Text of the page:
I am honored to welcome Glenn Snyder, author of One Moment In Time, which I reviewed yesterday. I hope you enjoy the interview.
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Steph: It looks like this is your debut novel. Have you always wanted to write? Or is this a new direction in your life?
Glenn: I’ve always enjoyed the creativity behind writing, but it wasn’t until I was a few years out of college that I really thought I wanted to write a novel. I started to write a really bad story in the late nineties, realized how bad it was, and chose to go to MBA school to “clear my mind.”
After I graduated in December 2001, I went back to writing. I tried to pick up and fix the really bad story I began, but only a few weeks later, I had the dream that gave me the premise for One Moment in Time.
Steph: I love the fact that the idea for this story was inspired by a dream. Without spoiling the novel, can you tell us more about this?
Glenn: One Moment in Time is really about opportunities. Every day, we all have opportunities that present themselves, but how many of us truly take advantage and act. After a horrific accident, Jack Barrett decides he’s not going to let opportunities pass him by, and with each opportunity, Jack gains knowledge and experience that leads him to have a great impact on the world.
Steph: What makes Jack Barrett a unique or unusual character?
Glenn: I tried to make Jack real. In many books that I read, the protagonists are people I like, but there’s not much I have in common with them. For Jack, I wanted to make each reader be able to relate to Jack and find commonalities within themselves. But the other thing that makes Jack unique is his combination of courage and trust. Usually characters are very courageous and like to do things on their own, or they trust people too much and get burned. Jack’s courage comes from his trust in those around him.
Steph: Are aspects of yourself reflected in Jack or in his life?
Glenn: There are a few pieces of me in Jack. For one, I tried to give Jack my quirky sense of humor. Many of the events that Jack went through in Italy (tripping on the top of the Duomo, making up a new story behind The Last Supper, and eating at a pizza restaurant with a grumpy owner) were my actual experiences. The only other links between Jack and me are that we both went to UCLA and work in finance.
S: I am definitely drawn to people with a quirky sense of humor. :-)
Steph: What do you do when you are not writing?
Glenn: Most of my time is spent at my day job (see the next question), but outside of work, I’m a season ticket holder with the Oakland A’s, I play racquetball, softball, and just about any other sport I can, and I enjoy traveling with my wife.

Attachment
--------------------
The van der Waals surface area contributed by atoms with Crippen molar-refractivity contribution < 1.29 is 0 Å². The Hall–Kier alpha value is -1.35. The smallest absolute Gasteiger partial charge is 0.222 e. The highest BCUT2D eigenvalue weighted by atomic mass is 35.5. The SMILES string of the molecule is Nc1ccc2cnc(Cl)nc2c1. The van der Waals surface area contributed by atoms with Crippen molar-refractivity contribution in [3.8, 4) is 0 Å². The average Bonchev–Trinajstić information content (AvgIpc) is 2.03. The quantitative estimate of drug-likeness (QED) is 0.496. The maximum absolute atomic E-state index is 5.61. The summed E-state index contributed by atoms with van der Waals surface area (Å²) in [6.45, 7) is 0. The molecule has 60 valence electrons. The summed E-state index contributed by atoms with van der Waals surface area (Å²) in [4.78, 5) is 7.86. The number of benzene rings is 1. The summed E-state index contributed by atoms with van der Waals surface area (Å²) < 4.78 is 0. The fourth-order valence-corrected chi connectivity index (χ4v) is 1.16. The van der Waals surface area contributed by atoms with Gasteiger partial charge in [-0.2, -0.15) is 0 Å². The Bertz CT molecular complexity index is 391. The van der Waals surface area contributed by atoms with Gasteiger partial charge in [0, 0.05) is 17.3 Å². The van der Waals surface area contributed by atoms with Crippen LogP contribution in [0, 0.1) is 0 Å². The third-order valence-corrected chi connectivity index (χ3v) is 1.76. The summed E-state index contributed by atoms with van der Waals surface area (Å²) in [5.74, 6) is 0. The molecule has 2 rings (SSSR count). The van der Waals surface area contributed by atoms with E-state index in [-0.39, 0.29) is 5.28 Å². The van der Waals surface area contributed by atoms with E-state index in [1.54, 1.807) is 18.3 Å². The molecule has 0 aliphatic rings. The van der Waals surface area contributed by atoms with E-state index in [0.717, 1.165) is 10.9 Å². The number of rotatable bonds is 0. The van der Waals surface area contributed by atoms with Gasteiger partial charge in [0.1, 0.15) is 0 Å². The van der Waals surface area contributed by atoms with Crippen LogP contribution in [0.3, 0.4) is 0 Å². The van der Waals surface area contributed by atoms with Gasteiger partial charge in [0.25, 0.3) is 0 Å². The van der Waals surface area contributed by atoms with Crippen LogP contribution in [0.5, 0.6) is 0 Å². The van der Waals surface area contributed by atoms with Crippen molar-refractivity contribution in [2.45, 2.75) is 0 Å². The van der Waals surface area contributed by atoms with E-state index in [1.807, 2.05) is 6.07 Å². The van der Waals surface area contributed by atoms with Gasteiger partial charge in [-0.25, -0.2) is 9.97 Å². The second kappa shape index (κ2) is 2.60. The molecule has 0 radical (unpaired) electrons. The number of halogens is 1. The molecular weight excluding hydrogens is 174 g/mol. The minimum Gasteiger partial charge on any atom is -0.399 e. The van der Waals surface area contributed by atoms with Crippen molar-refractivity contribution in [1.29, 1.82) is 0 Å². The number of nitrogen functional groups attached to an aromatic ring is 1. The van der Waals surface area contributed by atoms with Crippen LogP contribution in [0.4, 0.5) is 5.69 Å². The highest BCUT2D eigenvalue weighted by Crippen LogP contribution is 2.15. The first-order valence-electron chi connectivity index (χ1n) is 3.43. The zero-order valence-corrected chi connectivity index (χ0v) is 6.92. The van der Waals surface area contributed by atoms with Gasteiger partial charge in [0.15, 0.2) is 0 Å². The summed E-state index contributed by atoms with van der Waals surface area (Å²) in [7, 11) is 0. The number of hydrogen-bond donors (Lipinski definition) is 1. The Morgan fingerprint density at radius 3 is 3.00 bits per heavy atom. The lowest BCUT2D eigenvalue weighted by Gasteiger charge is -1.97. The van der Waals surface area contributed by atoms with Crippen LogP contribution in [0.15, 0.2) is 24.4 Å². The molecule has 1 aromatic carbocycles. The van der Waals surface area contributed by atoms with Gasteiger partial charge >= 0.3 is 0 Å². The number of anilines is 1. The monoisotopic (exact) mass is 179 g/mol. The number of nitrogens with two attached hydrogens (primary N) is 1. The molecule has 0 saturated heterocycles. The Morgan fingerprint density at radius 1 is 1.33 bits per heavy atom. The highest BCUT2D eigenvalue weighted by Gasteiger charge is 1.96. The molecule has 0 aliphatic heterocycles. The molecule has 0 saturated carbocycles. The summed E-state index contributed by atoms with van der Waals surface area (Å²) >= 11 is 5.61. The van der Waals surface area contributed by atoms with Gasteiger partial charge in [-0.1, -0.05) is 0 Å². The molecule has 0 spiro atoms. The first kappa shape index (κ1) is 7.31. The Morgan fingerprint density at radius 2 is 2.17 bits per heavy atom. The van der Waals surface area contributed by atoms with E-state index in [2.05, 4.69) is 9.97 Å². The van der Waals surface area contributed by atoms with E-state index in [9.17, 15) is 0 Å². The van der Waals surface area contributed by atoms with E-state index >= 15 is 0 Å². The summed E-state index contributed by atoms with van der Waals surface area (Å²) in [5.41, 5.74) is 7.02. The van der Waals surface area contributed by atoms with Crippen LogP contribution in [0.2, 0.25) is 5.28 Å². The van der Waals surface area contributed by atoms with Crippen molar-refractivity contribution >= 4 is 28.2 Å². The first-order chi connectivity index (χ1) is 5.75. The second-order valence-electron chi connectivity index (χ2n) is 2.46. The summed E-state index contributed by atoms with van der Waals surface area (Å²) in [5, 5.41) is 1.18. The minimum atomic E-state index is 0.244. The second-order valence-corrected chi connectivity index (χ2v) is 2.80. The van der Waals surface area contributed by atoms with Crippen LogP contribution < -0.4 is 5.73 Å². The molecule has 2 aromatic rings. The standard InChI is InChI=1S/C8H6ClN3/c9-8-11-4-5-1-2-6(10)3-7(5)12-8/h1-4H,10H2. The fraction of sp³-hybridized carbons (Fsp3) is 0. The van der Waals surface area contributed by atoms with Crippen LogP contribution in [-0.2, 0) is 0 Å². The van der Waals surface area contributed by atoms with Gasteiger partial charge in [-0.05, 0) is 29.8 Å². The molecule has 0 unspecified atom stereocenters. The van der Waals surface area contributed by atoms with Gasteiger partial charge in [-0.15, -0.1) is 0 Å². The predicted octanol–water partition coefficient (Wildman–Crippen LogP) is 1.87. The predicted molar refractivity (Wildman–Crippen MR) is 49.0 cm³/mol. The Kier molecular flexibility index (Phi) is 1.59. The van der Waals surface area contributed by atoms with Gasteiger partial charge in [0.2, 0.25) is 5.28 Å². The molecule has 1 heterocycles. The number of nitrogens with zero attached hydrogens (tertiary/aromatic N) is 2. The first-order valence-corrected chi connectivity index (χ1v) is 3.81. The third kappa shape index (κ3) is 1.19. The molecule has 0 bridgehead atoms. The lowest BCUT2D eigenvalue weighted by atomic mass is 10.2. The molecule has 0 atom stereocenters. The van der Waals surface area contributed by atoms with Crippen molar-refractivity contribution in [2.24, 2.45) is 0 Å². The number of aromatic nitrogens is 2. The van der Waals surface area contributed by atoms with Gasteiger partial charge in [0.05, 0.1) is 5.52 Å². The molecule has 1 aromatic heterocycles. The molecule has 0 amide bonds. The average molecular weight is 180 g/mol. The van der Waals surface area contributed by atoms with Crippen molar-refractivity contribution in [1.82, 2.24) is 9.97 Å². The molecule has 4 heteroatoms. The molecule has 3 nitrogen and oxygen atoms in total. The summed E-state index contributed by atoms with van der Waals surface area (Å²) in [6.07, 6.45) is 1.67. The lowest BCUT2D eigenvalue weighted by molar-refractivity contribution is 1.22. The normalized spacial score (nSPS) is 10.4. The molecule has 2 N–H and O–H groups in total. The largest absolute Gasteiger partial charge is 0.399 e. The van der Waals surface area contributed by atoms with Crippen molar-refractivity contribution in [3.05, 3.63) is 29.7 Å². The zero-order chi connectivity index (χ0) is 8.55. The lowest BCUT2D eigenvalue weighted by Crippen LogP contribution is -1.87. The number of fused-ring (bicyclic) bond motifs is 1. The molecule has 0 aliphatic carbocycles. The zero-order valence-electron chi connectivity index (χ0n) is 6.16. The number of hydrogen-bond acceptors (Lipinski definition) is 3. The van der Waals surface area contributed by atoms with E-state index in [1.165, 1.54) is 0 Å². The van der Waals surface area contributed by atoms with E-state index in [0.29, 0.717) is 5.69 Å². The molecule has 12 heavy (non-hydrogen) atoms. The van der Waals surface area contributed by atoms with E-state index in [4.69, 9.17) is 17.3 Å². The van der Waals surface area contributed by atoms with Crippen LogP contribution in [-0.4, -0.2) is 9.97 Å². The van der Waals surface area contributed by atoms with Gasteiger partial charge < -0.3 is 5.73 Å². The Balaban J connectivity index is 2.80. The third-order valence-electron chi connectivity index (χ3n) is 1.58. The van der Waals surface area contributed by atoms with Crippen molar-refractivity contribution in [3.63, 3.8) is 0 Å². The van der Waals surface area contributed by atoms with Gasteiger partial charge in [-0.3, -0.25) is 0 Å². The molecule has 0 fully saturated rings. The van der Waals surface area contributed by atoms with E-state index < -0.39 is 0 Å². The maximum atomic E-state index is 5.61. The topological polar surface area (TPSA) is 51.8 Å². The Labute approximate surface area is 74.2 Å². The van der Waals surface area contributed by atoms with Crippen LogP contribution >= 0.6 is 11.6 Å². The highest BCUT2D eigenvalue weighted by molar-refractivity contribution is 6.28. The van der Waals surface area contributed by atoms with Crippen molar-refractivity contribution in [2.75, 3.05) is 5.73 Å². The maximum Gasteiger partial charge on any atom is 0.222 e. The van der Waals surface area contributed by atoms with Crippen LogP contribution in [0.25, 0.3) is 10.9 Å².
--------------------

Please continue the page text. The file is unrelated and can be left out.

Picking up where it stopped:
Steph: Do you have a day job as well?
Glenn: Yes, I’m a finance director at a large financial services firm.
Steph: Is there any particular author or book that influenced you in any way either growing up or as an adult?
Glenn: This may sound a bit corny, but when I was in preschool, my favorite book was The Little Engine That Could. I can’t say for certain, but as long as I can remember, I’ve always believed that I could do anything I wanted, as long as I put my mind to it and worked hard.
Steph: Favorite novel?
Glenn: The Camel Club by David Baldacci
Steph: Favorite movie?
Glenn: A Few Good Men
Steph: What was your favorite chapter (or part) to write and why?
Glenn: My favorite character to write was Ana, and my favorite part to write was Oaxaca, Mexico. In Ana, I tried to capture the innocence and wholesomeness of a three year-old girl. It was refreshing to see the world through her perspective and what she could become if no one put any limits on her.
I loved Oaxaca. I spent seven days there (and one in Mexico City) to research the story. There is a fabulous culture in Oaxaca, and I found my story coming to life before my eyes. Although I have to say, spending three weeks in Italy to research that section would be a close second.
S: Ana is wonderful -- as I said in my review, I found the story of her being orphaned and adopted quite moving. And I really liked the sense of place in the scene where they find Victoria's house in Oaxaca. Your love for that setting really shines through. :-)
Steph: What has been the toughest criticism given to you as an author? What has been the best compliment?
Glenn: The toughest criticism I’ve received is that no one knows me as an author, and thus no large publishing house would be interested. This was the toughest, because there wasn’t much I could do about it. The other criticisms I’ve received were things I could correct and improve upon.
The best compliment I’ve received is when a reader tells me they laughed and/or cried. This is a great compliment, because it shows I connected with the reader to cause an emotional response. As a writer, I couldn’t ask for anything more.
Steph: What project are you working on now?
Glenn: I’m about 70% through the first draft of my second novel, Trapped. It’s a story about a successful stock broker whose wife is poisoned and he is accused of the murder. He’s in the fight for his life and his freedom, all the while trying to grieve for the love of his life.
Steph: If this novel were adapted to film, who would you want to direct the movie?
Glenn: I’m a big Ron Howard fan, so I would probably pick him, although I could see Rob Reiner doing a great job as well.
Steph: Who would you choose to play the role of Jack?
Glenn: For the old Jack, I can see Harrison Ford. For the young Jack, my wife tells me that Ryan Gosling would be a good pick.
S: Nice! :-)